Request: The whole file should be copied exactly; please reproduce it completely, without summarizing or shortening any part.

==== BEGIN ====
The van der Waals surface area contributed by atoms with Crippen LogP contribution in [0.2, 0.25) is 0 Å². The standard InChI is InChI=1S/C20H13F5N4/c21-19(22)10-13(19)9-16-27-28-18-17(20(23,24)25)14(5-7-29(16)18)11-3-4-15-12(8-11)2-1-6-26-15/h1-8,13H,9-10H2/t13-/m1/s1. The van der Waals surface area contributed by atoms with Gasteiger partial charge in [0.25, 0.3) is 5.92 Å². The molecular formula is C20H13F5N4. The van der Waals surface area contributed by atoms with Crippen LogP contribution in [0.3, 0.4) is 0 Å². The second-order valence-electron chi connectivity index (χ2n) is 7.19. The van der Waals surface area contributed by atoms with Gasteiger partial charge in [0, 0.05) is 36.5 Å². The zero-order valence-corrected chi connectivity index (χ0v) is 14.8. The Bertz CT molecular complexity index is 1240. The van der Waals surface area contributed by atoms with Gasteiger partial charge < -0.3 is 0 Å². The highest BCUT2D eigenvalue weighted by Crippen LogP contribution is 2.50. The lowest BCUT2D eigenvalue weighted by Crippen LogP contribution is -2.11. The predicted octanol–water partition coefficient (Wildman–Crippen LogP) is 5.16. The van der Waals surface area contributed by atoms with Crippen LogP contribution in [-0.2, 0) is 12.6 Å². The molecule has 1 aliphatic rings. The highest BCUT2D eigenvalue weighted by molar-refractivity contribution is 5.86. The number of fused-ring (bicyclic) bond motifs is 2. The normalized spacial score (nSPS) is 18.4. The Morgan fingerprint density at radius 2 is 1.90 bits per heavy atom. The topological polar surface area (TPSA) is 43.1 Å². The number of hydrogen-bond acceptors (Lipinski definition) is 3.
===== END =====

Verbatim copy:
The van der Waals surface area contributed by atoms with Crippen LogP contribution in [0.2, 0.25) is 0 Å². The standard InChI is InChI=1S/C20H13F5N4/c21-19(22)10-13(19)9-16-27-28-18-17(20(23,24)25)14(5-7-29(16)18)11-3-4-15-12(8-11)2-1-6-26-15/h1-8,13H,9-10H2/t13-/m1/s1. The van der Waals surface area contributed by atoms with Gasteiger partial charge in [0.25, 0.3) is 5.92 Å². The molecular formula is C20H13F5N4. The van der Waals surface area contributed by atoms with Crippen LogP contribution in [0.3, 0.4) is 0 Å². The second-order valence-electron chi connectivity index (χ2n) is 7.19. The van der Waals surface area contributed by atoms with Gasteiger partial charge in [0, 0.05) is 36.5 Å². The zero-order valence-corrected chi connectivity index (χ0v) is 14.8. The Bertz CT molecular complexity index is 1240. The van der Waals surface area contributed by atoms with Gasteiger partial charge < -0.3 is 0 Å². The highest BCUT2D eigenvalue weighted by Crippen LogP contribution is 2.50. The lowest BCUT2D eigenvalue weighted by Crippen LogP contribution is -2.11. The predicted octanol–water partition coefficient (Wildman–Crippen LogP) is 5.16. The van der Waals surface area contributed by atoms with Crippen LogP contribution in [-0.2, 0) is 12.6 Å². The molecule has 1 aliphatic rings. The highest BCUT2D eigenvalue weighted by molar-refractivity contribution is 5.86. The number of fused-ring (bicyclic) bond motifs is 2. The normalized spacial score (nSPS) is 18.4. The Morgan fingerprint density at radius 2 is 1.90 bits per heavy atom. The topological polar surface area (TPSA) is 43.1 Å². The number of hydrogen-bond acceptors (Lipinski definition) is 3.